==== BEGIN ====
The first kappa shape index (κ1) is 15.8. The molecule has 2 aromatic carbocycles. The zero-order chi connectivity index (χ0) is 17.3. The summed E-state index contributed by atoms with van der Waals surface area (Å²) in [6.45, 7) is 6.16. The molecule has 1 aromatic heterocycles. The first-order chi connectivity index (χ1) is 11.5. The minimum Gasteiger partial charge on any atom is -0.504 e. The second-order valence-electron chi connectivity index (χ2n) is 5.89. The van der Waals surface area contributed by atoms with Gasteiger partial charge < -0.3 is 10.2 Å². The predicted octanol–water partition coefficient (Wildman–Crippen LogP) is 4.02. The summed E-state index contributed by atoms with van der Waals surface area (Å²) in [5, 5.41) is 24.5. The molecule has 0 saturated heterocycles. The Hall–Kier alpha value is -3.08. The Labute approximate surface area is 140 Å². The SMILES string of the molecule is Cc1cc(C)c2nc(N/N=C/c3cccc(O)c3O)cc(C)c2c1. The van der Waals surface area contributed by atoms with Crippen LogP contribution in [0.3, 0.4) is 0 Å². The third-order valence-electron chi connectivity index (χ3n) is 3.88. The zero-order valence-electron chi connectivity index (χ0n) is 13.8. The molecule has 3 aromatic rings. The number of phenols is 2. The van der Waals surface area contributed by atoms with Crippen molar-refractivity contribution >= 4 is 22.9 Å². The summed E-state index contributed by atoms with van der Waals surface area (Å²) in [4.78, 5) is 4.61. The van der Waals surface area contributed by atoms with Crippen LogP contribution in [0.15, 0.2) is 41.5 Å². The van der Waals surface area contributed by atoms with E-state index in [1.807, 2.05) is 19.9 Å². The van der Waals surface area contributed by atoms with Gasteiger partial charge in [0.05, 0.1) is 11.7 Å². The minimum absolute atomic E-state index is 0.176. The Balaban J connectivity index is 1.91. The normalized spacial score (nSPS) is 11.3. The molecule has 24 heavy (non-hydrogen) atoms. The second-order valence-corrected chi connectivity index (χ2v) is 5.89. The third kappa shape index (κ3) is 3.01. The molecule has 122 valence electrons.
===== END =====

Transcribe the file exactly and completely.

The first kappa shape index (κ1) is 15.8. The molecule has 2 aromatic carbocycles. The zero-order chi connectivity index (χ0) is 17.3. The summed E-state index contributed by atoms with van der Waals surface area (Å²) in [6.45, 7) is 6.16. The molecule has 1 aromatic heterocycles. The first-order chi connectivity index (χ1) is 11.5. The minimum Gasteiger partial charge on any atom is -0.504 e. The second-order valence-electron chi connectivity index (χ2n) is 5.89. The van der Waals surface area contributed by atoms with Gasteiger partial charge < -0.3 is 10.2 Å². The predicted octanol–water partition coefficient (Wildman–Crippen LogP) is 4.02. The summed E-state index contributed by atoms with van der Waals surface area (Å²) in [5, 5.41) is 24.5. The molecule has 0 saturated heterocycles. The Hall–Kier alpha value is -3.08. The Labute approximate surface area is 140 Å². The SMILES string of the molecule is Cc1cc(C)c2nc(N/N=C/c3cccc(O)c3O)cc(C)c2c1. The van der Waals surface area contributed by atoms with Crippen LogP contribution in [0.3, 0.4) is 0 Å². The third-order valence-electron chi connectivity index (χ3n) is 3.88. The zero-order valence-electron chi connectivity index (χ0n) is 13.8. The molecule has 3 aromatic rings. The number of phenols is 2. The van der Waals surface area contributed by atoms with Crippen molar-refractivity contribution >= 4 is 22.9 Å². The summed E-state index contributed by atoms with van der Waals surface area (Å²) in [4.78, 5) is 4.61. The van der Waals surface area contributed by atoms with Crippen LogP contribution in [0.15, 0.2) is 41.5 Å². The van der Waals surface area contributed by atoms with E-state index in [1.807, 2.05) is 19.9 Å². The van der Waals surface area contributed by atoms with Gasteiger partial charge in [0.05, 0.1) is 11.7 Å². The minimum absolute atomic E-state index is 0.176. The Balaban J connectivity index is 1.91. The normalized spacial score (nSPS) is 11.3. The molecule has 24 heavy (non-hydrogen) atoms. The second-order valence-corrected chi connectivity index (χ2v) is 5.89. The third kappa shape index (κ3) is 3.01. The molecule has 122 valence electrons.